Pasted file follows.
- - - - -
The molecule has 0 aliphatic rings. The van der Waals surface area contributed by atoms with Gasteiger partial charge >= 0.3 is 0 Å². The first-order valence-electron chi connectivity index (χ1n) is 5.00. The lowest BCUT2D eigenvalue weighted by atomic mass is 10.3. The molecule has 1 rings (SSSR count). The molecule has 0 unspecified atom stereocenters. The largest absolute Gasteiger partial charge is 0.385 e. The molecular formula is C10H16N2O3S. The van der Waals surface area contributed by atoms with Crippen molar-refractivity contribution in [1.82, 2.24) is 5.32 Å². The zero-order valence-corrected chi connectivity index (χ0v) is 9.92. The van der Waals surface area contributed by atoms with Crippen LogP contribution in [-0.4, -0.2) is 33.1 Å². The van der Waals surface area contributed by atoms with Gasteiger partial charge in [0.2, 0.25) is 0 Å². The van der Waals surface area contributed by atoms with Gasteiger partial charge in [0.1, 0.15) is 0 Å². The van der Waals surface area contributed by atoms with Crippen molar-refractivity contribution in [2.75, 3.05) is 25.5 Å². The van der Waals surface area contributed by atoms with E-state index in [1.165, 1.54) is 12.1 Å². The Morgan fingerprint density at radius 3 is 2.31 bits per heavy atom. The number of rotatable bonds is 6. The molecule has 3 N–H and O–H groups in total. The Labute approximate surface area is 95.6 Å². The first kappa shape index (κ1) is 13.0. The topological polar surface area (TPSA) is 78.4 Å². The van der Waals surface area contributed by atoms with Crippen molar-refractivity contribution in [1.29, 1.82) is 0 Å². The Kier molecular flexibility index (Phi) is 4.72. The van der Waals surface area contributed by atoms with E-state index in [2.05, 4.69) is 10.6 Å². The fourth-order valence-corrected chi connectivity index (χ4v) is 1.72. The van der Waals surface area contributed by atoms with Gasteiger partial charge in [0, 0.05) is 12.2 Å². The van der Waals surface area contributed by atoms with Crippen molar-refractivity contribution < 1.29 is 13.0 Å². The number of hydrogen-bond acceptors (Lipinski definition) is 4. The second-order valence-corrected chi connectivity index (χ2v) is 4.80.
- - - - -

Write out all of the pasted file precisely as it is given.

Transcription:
The molecule has 0 aliphatic rings. The van der Waals surface area contributed by atoms with Gasteiger partial charge >= 0.3 is 0 Å². The first-order valence-electron chi connectivity index (χ1n) is 5.00. The lowest BCUT2D eigenvalue weighted by atomic mass is 10.3. The molecule has 1 rings (SSSR count). The molecule has 0 unspecified atom stereocenters. The largest absolute Gasteiger partial charge is 0.385 e. The molecular formula is C10H16N2O3S. The van der Waals surface area contributed by atoms with Crippen molar-refractivity contribution in [1.82, 2.24) is 5.32 Å². The zero-order valence-corrected chi connectivity index (χ0v) is 9.92. The van der Waals surface area contributed by atoms with Crippen LogP contribution in [-0.4, -0.2) is 33.1 Å². The van der Waals surface area contributed by atoms with Gasteiger partial charge in [0.2, 0.25) is 0 Å². The van der Waals surface area contributed by atoms with Gasteiger partial charge in [0.1, 0.15) is 0 Å². The van der Waals surface area contributed by atoms with Crippen molar-refractivity contribution in [2.75, 3.05) is 25.5 Å². The van der Waals surface area contributed by atoms with E-state index in [1.165, 1.54) is 12.1 Å². The Morgan fingerprint density at radius 3 is 2.31 bits per heavy atom. The number of rotatable bonds is 6. The molecule has 3 N–H and O–H groups in total. The Labute approximate surface area is 95.6 Å². The first kappa shape index (κ1) is 13.0. The topological polar surface area (TPSA) is 78.4 Å². The van der Waals surface area contributed by atoms with Crippen molar-refractivity contribution in [1.29, 1.82) is 0 Å². The Kier molecular flexibility index (Phi) is 4.72. The van der Waals surface area contributed by atoms with E-state index in [2.05, 4.69) is 10.6 Å². The fourth-order valence-corrected chi connectivity index (χ4v) is 1.72. The van der Waals surface area contributed by atoms with Gasteiger partial charge in [0, 0.05) is 12.2 Å². The van der Waals surface area contributed by atoms with Crippen molar-refractivity contribution < 1.29 is 13.0 Å². The number of hydrogen-bond acceptors (Lipinski definition) is 4. The second-order valence-corrected chi connectivity index (χ2v) is 4.80.